Friday, April 13, 2018
How Trump Moved the Mexican Border North
“y mom’s story is like a fairy tale,” the boy said before he fell asleep on the living room sofa. His mother calls him her little angel. They live together in an unpainted shack at the back of a dirt cul-de-sac among trailers and birds of paradise on the outskirts of Houston. Sunshine filtered through the window. The light was at once welcome and bitter, because the rain had only just lifted after Hurricane Harvey in September and much of the city was still flooded.
Water had not forced them out of the house, and the boy’s mother, a 42-year-old undocumented woman who requested anonymity for fear of being deported, thanked God aloud; had the floods come, she didn’t know where they would have gone. She had already been deported to Honduras once before and lost her asylum case upon returning to Houston three years ago. Every time she sees someone in uniform she says she thinks she might never see her son again. “Recently, a cop stopped me, and I felt the life leaving me,” she said. “I cried, I cried.” The officer let her go without inspection. Her husband, from Veracruz, Mexico, is also undocumented. He was out working on waterlogged houses.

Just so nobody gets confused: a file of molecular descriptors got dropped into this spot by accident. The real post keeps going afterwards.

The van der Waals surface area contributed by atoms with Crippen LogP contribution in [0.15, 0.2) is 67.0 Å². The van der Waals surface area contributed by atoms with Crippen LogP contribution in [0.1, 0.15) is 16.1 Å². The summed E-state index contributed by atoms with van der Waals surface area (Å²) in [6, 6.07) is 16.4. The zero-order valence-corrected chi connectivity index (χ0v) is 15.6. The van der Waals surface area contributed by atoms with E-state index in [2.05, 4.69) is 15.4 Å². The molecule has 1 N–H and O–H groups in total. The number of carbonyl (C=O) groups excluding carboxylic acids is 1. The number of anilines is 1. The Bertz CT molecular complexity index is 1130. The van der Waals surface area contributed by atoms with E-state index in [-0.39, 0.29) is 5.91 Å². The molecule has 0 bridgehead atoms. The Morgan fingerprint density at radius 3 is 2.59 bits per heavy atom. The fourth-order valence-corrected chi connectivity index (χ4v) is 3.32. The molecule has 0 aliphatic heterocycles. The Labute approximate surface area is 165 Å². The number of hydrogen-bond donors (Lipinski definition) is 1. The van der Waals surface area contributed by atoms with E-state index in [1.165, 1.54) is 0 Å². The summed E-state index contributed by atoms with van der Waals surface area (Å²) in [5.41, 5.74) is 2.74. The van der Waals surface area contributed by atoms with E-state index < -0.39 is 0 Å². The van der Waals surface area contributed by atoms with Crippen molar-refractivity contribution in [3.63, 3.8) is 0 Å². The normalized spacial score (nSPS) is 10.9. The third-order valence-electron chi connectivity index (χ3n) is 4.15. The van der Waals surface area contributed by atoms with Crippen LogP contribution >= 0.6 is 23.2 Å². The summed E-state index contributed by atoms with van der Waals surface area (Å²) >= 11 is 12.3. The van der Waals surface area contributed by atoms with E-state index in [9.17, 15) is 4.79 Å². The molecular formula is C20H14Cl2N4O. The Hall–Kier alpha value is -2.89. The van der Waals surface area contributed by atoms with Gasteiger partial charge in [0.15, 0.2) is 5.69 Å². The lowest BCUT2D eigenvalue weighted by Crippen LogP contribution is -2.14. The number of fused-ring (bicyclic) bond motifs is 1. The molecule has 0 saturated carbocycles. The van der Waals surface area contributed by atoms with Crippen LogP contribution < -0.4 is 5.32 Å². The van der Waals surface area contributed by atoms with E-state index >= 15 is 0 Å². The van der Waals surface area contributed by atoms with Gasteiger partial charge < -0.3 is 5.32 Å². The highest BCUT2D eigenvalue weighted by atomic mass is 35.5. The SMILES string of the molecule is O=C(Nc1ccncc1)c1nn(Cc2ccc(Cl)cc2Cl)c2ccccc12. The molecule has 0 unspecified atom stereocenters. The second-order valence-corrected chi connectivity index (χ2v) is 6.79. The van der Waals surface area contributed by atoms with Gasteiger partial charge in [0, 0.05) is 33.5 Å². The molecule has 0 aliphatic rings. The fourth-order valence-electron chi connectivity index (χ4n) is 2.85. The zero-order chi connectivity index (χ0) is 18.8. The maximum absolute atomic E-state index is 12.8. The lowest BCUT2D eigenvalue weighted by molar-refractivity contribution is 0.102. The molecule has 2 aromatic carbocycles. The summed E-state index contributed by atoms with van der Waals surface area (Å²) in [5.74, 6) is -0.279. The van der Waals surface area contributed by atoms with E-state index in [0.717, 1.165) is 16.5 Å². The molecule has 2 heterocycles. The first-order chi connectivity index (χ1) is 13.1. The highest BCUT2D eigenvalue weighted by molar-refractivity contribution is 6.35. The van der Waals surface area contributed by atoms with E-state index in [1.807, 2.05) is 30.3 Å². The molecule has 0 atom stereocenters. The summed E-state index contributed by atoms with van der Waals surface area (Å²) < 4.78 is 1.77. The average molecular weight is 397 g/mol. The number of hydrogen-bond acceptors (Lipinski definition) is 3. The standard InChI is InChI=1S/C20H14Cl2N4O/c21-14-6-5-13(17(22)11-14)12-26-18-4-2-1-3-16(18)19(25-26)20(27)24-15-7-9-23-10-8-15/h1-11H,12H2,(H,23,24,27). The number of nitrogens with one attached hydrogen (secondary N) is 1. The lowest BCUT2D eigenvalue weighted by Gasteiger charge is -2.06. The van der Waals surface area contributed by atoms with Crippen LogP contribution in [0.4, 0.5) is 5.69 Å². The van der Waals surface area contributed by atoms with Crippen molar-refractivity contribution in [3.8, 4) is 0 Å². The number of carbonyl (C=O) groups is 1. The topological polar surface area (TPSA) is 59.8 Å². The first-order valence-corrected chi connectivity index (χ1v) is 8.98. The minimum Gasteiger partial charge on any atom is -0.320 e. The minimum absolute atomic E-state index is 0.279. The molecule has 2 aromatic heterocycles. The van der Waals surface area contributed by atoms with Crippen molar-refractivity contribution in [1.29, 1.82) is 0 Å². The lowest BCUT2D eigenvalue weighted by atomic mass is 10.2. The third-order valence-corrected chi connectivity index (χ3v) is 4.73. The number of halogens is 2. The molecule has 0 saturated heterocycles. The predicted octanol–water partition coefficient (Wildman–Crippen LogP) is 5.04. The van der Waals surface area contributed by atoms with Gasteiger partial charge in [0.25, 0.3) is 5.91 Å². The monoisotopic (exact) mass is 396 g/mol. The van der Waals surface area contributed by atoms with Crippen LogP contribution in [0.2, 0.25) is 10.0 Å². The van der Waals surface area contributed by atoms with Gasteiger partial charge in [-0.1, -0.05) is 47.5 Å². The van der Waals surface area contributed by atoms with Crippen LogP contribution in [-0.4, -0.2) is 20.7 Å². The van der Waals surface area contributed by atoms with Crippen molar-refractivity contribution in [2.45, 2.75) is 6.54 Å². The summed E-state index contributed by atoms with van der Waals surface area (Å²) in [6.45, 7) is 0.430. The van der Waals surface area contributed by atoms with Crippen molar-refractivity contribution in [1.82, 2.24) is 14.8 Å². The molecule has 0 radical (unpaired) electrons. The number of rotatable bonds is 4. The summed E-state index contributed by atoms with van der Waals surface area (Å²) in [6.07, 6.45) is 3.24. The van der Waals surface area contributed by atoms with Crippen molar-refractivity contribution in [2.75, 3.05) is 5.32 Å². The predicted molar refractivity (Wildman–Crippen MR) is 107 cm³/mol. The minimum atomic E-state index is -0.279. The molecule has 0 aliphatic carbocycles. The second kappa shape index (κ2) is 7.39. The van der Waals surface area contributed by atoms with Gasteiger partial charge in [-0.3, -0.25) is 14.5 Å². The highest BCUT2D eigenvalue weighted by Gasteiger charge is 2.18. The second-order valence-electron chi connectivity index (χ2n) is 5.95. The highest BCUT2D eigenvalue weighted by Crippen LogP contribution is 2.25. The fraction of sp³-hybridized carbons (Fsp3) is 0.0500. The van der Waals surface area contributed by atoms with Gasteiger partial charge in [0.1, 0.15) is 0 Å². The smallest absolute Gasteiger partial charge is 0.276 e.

“I take the car only to work and return it to the house,” the woman said. “Sometimes if my husband’s not here, I go for food. But I don’t drive to just go outside. Because if they catch me, they will deport me again.” Five nights a week, she cleans a daycare center. In the mornings, she cleans a beauty supply outlet. She spends much of the rest of her time by the window in the living room. The sofa where her son, a U.S. citizen, was sleeping faced a painting of the Virgin Mary and a framed “Perfect Attendance” certificate. The window looked out at a brick wall…”